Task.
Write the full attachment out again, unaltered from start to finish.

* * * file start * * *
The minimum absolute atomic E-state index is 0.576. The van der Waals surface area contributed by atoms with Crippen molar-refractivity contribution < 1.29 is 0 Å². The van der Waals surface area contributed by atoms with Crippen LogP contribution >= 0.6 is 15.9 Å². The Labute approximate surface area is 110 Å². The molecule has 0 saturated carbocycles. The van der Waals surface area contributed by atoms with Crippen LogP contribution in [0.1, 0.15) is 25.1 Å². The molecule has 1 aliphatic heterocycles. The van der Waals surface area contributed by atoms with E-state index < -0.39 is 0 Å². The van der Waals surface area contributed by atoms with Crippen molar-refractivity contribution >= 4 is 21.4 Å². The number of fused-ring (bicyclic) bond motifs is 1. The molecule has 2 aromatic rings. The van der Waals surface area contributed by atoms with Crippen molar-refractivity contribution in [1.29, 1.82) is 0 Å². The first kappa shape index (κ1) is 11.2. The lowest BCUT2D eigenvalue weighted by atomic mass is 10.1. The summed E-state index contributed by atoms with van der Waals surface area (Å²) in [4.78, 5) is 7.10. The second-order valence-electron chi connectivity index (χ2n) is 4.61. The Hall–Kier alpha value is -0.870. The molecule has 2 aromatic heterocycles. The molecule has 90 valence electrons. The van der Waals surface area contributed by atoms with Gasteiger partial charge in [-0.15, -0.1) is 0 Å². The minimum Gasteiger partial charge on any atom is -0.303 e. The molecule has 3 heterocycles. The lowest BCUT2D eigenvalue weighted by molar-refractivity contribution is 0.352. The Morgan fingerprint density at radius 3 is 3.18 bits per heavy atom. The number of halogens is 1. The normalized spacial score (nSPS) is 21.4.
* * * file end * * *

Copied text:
The minimum absolute atomic E-state index is 0.576. The van der Waals surface area contributed by atoms with Crippen molar-refractivity contribution < 1.29 is 0 Å². The van der Waals surface area contributed by atoms with Crippen LogP contribution >= 0.6 is 15.9 Å². The Labute approximate surface area is 110 Å². The molecule has 0 saturated carbocycles. The van der Waals surface area contributed by atoms with Crippen LogP contribution in [0.1, 0.15) is 25.1 Å². The molecule has 1 aliphatic heterocycles. The van der Waals surface area contributed by atoms with E-state index < -0.39 is 0 Å². The van der Waals surface area contributed by atoms with Crippen molar-refractivity contribution >= 4 is 21.4 Å². The number of fused-ring (bicyclic) bond motifs is 1. The molecule has 2 aromatic rings. The van der Waals surface area contributed by atoms with Crippen molar-refractivity contribution in [1.29, 1.82) is 0 Å². The first kappa shape index (κ1) is 11.2. The lowest BCUT2D eigenvalue weighted by atomic mass is 10.1. The summed E-state index contributed by atoms with van der Waals surface area (Å²) in [4.78, 5) is 7.10. The second-order valence-electron chi connectivity index (χ2n) is 4.61. The Hall–Kier alpha value is -0.870. The molecule has 2 aromatic heterocycles. The molecule has 90 valence electrons. The van der Waals surface area contributed by atoms with Gasteiger partial charge in [-0.15, -0.1) is 0 Å². The minimum Gasteiger partial charge on any atom is -0.303 e. The molecule has 3 heterocycles. The lowest BCUT2D eigenvalue weighted by molar-refractivity contribution is 0.352. The Morgan fingerprint density at radius 3 is 3.18 bits per heavy atom. The number of halogens is 1. The normalized spacial score (nSPS) is 21.4.